Family bonding
It all starts innocently enough with a pair of brothers making their way through town. Sure, there's a task at hand, but urgency isn't an issue. It should be, but it isn't. Soaking in the warm glow of the sun and playing with...

Terraria CE photo
Terraria CE

Terraria Collector's Edition comes to console


Pickaxe flash drive, vellum stickers, and a poster
Jul 30
// Darren Nakamura
Earlier this year, the Terraria Collector's Edition released for PC, and shortly afterward, the 2D dig-a-thon came to PlayStation Network and Xbox Live Arcade. Now that the downloadable has been successful on those platforms,...
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Chaos Rings now available on PS Vita, PS Mobile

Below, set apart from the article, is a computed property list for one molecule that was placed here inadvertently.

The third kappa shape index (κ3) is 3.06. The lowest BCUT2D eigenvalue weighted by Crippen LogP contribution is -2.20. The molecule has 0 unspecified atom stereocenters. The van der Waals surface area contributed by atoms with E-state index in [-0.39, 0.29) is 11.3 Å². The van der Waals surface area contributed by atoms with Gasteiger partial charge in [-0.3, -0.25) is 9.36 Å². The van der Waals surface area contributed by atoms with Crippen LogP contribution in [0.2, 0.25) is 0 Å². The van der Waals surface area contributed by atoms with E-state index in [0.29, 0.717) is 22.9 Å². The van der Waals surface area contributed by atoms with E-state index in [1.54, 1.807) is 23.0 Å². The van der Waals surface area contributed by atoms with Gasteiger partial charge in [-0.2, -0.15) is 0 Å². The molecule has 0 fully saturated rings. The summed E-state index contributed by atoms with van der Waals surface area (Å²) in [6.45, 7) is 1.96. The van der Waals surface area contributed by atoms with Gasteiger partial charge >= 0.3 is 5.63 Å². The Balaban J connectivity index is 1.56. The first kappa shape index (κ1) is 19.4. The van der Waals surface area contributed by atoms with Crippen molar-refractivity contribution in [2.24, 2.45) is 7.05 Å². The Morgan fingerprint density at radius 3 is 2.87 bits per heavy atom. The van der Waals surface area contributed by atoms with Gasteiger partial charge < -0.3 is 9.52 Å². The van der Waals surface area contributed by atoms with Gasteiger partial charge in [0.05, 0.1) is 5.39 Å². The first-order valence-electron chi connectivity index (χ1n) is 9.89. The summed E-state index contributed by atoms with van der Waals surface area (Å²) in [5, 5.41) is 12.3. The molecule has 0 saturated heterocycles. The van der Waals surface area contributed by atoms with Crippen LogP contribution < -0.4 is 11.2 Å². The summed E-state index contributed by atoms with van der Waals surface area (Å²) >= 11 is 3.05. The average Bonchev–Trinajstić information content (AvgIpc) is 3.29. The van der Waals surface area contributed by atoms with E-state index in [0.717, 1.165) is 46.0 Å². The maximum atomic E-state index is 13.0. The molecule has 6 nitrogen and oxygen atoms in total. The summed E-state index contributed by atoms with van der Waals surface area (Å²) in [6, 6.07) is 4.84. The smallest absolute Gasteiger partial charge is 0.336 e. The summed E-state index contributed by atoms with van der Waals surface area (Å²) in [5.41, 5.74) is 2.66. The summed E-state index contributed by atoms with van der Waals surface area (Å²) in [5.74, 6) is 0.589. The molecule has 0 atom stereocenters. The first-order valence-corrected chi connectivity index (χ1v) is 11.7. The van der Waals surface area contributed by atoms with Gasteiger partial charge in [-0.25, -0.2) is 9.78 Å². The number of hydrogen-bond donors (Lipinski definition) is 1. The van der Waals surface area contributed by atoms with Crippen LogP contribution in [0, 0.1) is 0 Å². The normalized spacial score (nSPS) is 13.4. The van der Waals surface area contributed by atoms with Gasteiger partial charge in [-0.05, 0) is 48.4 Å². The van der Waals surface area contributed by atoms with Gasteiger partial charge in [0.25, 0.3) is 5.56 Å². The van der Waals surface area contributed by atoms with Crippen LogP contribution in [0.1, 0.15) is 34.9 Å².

Quietly available in North America as we speak
Jul 24
// Jim Sterling
The rather excellent, if originally pricey, phone/tablet RPG Chaos Rings has snuck its way onto the PlayStation Store, available for purchase on PS Mobile and PS Vita devices. Though only announced for Japan, it's already on ...
20 facts about the PS4 photo
Well maybe you knew about some of these things
With the PlayStation 4 launch right around the corner there is much to be excited for. Sony has already knocked most of our socks off with the price; the sexy new DualShock 4 controller; and all the love they're throwing at ...

Indies are the key to console gaming's future

Jun 05 // Tony Ponce